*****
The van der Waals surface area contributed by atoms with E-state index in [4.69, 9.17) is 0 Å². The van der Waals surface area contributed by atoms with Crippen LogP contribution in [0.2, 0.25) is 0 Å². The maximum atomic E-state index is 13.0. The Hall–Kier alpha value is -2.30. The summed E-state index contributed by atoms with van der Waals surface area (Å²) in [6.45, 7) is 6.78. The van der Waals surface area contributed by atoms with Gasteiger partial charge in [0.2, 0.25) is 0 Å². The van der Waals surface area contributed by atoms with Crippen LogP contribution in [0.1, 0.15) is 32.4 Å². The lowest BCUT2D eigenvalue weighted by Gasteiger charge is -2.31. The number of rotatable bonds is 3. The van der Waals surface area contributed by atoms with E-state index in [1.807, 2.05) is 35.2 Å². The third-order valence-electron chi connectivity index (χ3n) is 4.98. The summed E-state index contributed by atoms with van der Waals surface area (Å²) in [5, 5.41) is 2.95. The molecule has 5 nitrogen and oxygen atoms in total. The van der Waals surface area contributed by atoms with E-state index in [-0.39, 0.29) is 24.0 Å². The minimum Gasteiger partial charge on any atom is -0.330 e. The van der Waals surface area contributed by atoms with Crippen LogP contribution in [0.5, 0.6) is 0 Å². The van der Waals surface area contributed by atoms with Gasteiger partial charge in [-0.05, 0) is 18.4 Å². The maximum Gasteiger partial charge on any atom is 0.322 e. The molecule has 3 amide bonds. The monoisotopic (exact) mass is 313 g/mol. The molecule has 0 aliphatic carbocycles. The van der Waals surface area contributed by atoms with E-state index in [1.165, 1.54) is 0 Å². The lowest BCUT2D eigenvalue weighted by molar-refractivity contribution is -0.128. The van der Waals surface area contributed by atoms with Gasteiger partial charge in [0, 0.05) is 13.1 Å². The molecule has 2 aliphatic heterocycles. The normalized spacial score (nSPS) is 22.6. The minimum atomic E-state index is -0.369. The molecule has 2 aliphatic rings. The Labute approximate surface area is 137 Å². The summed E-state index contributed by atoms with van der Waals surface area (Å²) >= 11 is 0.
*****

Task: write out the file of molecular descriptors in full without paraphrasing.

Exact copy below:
The van der Waals surface area contributed by atoms with E-state index in [4.69, 9.17) is 0 Å². The van der Waals surface area contributed by atoms with Crippen LogP contribution in [0.2, 0.25) is 0 Å². The maximum atomic E-state index is 13.0. The Hall–Kier alpha value is -2.30. The summed E-state index contributed by atoms with van der Waals surface area (Å²) in [6.45, 7) is 6.78. The van der Waals surface area contributed by atoms with Gasteiger partial charge in [0.2, 0.25) is 0 Å². The van der Waals surface area contributed by atoms with Crippen LogP contribution in [0.1, 0.15) is 32.4 Å². The lowest BCUT2D eigenvalue weighted by Gasteiger charge is -2.31. The number of rotatable bonds is 3. The van der Waals surface area contributed by atoms with E-state index in [1.807, 2.05) is 35.2 Å². The third-order valence-electron chi connectivity index (χ3n) is 4.98. The summed E-state index contributed by atoms with van der Waals surface area (Å²) in [5, 5.41) is 2.95. The molecule has 5 nitrogen and oxygen atoms in total. The van der Waals surface area contributed by atoms with E-state index in [-0.39, 0.29) is 24.0 Å². The minimum Gasteiger partial charge on any atom is -0.330 e. The van der Waals surface area contributed by atoms with Crippen LogP contribution in [0.5, 0.6) is 0 Å². The van der Waals surface area contributed by atoms with Gasteiger partial charge in [-0.05, 0) is 18.4 Å². The maximum Gasteiger partial charge on any atom is 0.322 e. The molecule has 3 amide bonds. The monoisotopic (exact) mass is 313 g/mol. The molecule has 0 aliphatic carbocycles. The van der Waals surface area contributed by atoms with E-state index in [1.165, 1.54) is 0 Å². The lowest BCUT2D eigenvalue weighted by molar-refractivity contribution is -0.128. The van der Waals surface area contributed by atoms with Gasteiger partial charge in [0, 0.05) is 13.1 Å². The molecule has 2 aliphatic heterocycles. The normalized spacial score (nSPS) is 22.6. The minimum atomic E-state index is -0.369. The molecule has 2 aliphatic rings. The Labute approximate surface area is 137 Å². The summed E-state index contributed by atoms with van der Waals surface area (Å²) >= 11 is 0.